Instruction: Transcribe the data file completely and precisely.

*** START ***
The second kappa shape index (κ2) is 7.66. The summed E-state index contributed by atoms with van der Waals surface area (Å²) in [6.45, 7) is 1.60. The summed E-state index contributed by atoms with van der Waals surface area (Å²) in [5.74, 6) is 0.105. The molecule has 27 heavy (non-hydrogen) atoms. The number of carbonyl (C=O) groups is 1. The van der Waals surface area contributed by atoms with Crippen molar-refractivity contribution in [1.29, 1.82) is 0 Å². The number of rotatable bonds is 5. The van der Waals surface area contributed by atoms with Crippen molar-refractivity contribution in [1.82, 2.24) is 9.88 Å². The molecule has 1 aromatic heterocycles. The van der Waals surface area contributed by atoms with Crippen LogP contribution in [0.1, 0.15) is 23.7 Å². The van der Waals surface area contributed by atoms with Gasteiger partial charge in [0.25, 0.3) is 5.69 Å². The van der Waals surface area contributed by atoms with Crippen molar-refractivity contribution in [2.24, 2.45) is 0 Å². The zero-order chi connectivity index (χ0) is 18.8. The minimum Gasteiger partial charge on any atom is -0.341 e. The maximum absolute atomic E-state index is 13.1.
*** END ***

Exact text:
The second kappa shape index (κ2) is 7.66. The summed E-state index contributed by atoms with van der Waals surface area (Å²) in [6.45, 7) is 1.60. The summed E-state index contributed by atoms with van der Waals surface area (Å²) in [5.74, 6) is 0.105. The molecule has 27 heavy (non-hydrogen) atoms. The number of carbonyl (C=O) groups is 1. The van der Waals surface area contributed by atoms with Crippen molar-refractivity contribution in [1.29, 1.82) is 0 Å². The number of rotatable bonds is 5. The van der Waals surface area contributed by atoms with Crippen molar-refractivity contribution in [1.82, 2.24) is 9.88 Å². The molecule has 1 aromatic heterocycles. The van der Waals surface area contributed by atoms with Crippen LogP contribution in [0.1, 0.15) is 23.7 Å². The van der Waals surface area contributed by atoms with Gasteiger partial charge in [0.25, 0.3) is 5.69 Å². The van der Waals surface area contributed by atoms with Crippen molar-refractivity contribution in [2.24, 2.45) is 0 Å². The zero-order chi connectivity index (χ0) is 18.8. The minimum Gasteiger partial charge on any atom is -0.341 e. The maximum absolute atomic E-state index is 13.1.